Security researcher Matt Blaze opened Black Hat 2020 with a call-to-arms for cybersecurity experts, asking them during his keynote to leverage their passion for election security to help secure the upcoming U.S. presidential elections, which will likely be a mostly vote-by-mail affair.
“This community is precisely the one whose help is going to be needed by your local election officials,” he said. “The logistical aspects of this are familiar to computing specialists,” he said, while urging virtual Black Hat attendees to “engage now.”
Scaling up mail-in voting, Blaze said, with less than 100 days left before the election, is an undertaking that, while not impossible, presents many challenges. With the “operational environment being under uncertainty and in a state of emergency…our expertise in this community is central to many of the problems that we have here.”
Blaze, who is McDevitt Chair in Computer Science and Law at Georgetown, chairman of the Tor Project and co-creator of the Voting Village at DEFCON, took the virtual “stage” at Black Hat 2020 on Wednesday for the first-day keynote. He discussed how the global coronavirus pandemic has created a national emergency on the voting front, driving a need for scaling up accessible, COVID-19-safe election mechanisms between now and November. Broader mail-in voting is an obvious choice for that – but making it or any other “fix” a reality in the short-term is easier said than done, he said.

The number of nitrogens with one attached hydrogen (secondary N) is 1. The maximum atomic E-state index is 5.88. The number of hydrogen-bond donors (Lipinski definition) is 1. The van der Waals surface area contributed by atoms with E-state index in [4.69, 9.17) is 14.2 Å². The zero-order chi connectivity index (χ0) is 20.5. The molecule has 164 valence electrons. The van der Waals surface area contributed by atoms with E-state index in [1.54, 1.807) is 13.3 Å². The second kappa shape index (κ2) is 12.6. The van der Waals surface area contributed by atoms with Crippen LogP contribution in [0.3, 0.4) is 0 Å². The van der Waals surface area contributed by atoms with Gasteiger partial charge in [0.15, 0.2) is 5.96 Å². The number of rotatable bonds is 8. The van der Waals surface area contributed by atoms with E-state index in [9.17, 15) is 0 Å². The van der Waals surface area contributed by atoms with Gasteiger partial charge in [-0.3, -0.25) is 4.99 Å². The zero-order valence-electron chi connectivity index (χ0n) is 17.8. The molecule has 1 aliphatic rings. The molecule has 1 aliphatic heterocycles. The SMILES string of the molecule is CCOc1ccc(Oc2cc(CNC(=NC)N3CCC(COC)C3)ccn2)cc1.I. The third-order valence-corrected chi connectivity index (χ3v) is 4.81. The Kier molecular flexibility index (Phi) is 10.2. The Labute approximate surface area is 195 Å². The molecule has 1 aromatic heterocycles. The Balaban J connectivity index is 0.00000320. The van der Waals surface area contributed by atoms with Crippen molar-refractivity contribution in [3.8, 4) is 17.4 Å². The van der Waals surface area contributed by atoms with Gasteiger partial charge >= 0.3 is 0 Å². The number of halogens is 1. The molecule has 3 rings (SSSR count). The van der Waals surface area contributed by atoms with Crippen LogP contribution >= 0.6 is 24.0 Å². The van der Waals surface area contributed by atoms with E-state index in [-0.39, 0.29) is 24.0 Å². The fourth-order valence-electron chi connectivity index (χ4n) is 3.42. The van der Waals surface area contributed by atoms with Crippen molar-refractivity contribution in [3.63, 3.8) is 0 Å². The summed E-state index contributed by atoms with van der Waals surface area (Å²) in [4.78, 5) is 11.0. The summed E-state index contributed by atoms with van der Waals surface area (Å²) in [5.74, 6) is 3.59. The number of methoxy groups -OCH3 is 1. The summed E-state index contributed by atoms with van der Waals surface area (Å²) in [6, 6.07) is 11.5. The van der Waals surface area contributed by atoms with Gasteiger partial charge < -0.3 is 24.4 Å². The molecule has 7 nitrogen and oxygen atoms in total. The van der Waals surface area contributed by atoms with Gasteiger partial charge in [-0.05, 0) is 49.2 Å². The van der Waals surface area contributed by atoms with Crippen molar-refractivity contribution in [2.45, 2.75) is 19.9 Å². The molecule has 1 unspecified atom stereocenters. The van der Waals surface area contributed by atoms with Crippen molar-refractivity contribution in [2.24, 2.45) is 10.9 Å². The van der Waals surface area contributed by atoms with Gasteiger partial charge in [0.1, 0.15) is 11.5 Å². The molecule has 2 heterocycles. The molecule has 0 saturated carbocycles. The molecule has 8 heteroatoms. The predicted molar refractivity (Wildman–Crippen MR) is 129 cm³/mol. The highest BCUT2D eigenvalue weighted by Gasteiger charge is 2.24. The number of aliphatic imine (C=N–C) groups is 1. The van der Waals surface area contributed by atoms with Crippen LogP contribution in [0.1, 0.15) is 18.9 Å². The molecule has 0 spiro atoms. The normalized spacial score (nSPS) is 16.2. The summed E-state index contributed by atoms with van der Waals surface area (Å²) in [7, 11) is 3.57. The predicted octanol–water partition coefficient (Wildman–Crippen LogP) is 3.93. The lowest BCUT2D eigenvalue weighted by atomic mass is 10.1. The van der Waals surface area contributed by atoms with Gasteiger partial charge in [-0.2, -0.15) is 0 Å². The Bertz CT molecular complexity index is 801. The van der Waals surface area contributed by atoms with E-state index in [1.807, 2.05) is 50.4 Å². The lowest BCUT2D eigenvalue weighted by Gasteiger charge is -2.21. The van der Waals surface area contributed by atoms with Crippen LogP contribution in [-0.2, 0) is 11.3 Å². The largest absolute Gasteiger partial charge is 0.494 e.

“I’m a computer scientist who studies computer security, which is full of terribly hard problems,” Blaze said. “I don’t think I’ve ever encountered a problem that’s harder than the security and integrity of civil elections – it’s fundamentally orders-of-magnitude more difficult and more complex than almost anything else.”
One of the big reasons for this complexity is the fact that the federal government has remarkably little to do in practice with the process and the mechanisms of voting, he said, making for a patchwork of approaches that can’t be effectively changed in bulk.